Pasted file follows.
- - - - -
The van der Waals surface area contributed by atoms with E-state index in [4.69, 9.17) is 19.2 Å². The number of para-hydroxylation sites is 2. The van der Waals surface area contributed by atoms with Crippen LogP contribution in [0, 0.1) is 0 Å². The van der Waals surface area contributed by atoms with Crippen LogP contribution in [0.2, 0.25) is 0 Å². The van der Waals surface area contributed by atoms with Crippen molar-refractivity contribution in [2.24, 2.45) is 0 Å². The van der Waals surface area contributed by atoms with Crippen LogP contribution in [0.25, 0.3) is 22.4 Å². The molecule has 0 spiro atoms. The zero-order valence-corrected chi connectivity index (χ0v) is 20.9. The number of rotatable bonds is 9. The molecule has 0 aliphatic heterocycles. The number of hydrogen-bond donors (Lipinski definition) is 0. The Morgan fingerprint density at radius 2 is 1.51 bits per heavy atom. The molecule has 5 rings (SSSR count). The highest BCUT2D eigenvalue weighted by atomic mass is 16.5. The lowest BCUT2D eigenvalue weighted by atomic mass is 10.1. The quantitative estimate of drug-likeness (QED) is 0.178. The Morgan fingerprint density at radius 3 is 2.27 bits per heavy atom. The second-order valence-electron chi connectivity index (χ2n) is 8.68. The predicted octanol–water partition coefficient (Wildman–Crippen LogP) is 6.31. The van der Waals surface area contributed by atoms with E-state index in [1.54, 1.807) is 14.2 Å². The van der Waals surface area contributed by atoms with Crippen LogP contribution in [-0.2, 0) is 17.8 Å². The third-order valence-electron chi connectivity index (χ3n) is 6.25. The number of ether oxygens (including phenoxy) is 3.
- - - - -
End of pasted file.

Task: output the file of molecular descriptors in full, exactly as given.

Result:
The van der Waals surface area contributed by atoms with E-state index in [4.69, 9.17) is 19.2 Å². The number of para-hydroxylation sites is 2. The van der Waals surface area contributed by atoms with Crippen LogP contribution in [0, 0.1) is 0 Å². The van der Waals surface area contributed by atoms with Crippen LogP contribution in [0.2, 0.25) is 0 Å². The van der Waals surface area contributed by atoms with Crippen molar-refractivity contribution in [2.24, 2.45) is 0 Å². The van der Waals surface area contributed by atoms with Crippen LogP contribution in [0.25, 0.3) is 22.4 Å². The molecule has 0 spiro atoms. The zero-order valence-corrected chi connectivity index (χ0v) is 20.9. The number of rotatable bonds is 9. The molecule has 0 aliphatic heterocycles. The number of hydrogen-bond donors (Lipinski definition) is 0. The Morgan fingerprint density at radius 2 is 1.51 bits per heavy atom. The molecule has 5 rings (SSSR count). The highest BCUT2D eigenvalue weighted by atomic mass is 16.5. The lowest BCUT2D eigenvalue weighted by atomic mass is 10.1. The quantitative estimate of drug-likeness (QED) is 0.178. The Morgan fingerprint density at radius 3 is 2.27 bits per heavy atom. The second-order valence-electron chi connectivity index (χ2n) is 8.68. The predicted octanol–water partition coefficient (Wildman–Crippen LogP) is 6.31. The van der Waals surface area contributed by atoms with E-state index in [1.54, 1.807) is 14.2 Å². The van der Waals surface area contributed by atoms with Crippen LogP contribution in [-0.2, 0) is 17.8 Å². The third-order valence-electron chi connectivity index (χ3n) is 6.25. The number of ether oxygens (including phenoxy) is 3.